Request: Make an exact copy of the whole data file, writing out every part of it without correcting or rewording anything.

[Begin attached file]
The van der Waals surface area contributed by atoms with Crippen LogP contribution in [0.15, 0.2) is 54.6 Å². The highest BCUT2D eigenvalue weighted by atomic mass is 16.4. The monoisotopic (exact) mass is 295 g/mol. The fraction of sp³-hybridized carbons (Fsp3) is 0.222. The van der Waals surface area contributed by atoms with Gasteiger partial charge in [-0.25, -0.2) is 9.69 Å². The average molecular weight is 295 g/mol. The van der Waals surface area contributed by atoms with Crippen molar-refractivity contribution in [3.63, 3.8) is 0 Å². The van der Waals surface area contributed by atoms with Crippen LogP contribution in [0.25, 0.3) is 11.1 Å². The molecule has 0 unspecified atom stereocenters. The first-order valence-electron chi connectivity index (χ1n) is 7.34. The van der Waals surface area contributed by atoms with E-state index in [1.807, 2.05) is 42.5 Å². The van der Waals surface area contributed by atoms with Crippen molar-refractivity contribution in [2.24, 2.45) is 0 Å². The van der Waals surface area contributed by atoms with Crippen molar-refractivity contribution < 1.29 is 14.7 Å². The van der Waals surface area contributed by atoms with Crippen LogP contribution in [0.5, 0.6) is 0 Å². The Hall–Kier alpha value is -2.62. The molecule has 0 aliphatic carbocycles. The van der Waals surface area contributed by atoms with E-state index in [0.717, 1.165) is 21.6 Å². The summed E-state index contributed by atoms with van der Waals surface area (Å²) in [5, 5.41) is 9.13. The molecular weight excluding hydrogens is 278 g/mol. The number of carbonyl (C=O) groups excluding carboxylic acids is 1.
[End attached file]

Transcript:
The van der Waals surface area contributed by atoms with Crippen LogP contribution in [0.15, 0.2) is 54.6 Å². The highest BCUT2D eigenvalue weighted by atomic mass is 16.4. The monoisotopic (exact) mass is 295 g/mol. The fraction of sp³-hybridized carbons (Fsp3) is 0.222. The van der Waals surface area contributed by atoms with Gasteiger partial charge in [-0.25, -0.2) is 9.69 Å². The average molecular weight is 295 g/mol. The van der Waals surface area contributed by atoms with Crippen molar-refractivity contribution in [3.63, 3.8) is 0 Å². The van der Waals surface area contributed by atoms with Crippen LogP contribution in [0.25, 0.3) is 11.1 Å². The molecule has 0 unspecified atom stereocenters. The first-order valence-electron chi connectivity index (χ1n) is 7.34. The van der Waals surface area contributed by atoms with E-state index in [1.807, 2.05) is 42.5 Å². The van der Waals surface area contributed by atoms with Crippen molar-refractivity contribution in [2.24, 2.45) is 0 Å². The van der Waals surface area contributed by atoms with Crippen molar-refractivity contribution < 1.29 is 14.7 Å². The van der Waals surface area contributed by atoms with Crippen LogP contribution in [0.5, 0.6) is 0 Å². The Hall–Kier alpha value is -2.62. The molecule has 0 aliphatic carbocycles. The van der Waals surface area contributed by atoms with E-state index in [0.717, 1.165) is 21.6 Å². The summed E-state index contributed by atoms with van der Waals surface area (Å²) in [5, 5.41) is 9.13. The molecular weight excluding hydrogens is 278 g/mol. The number of carbonyl (C=O) groups excluding carboxylic acids is 1.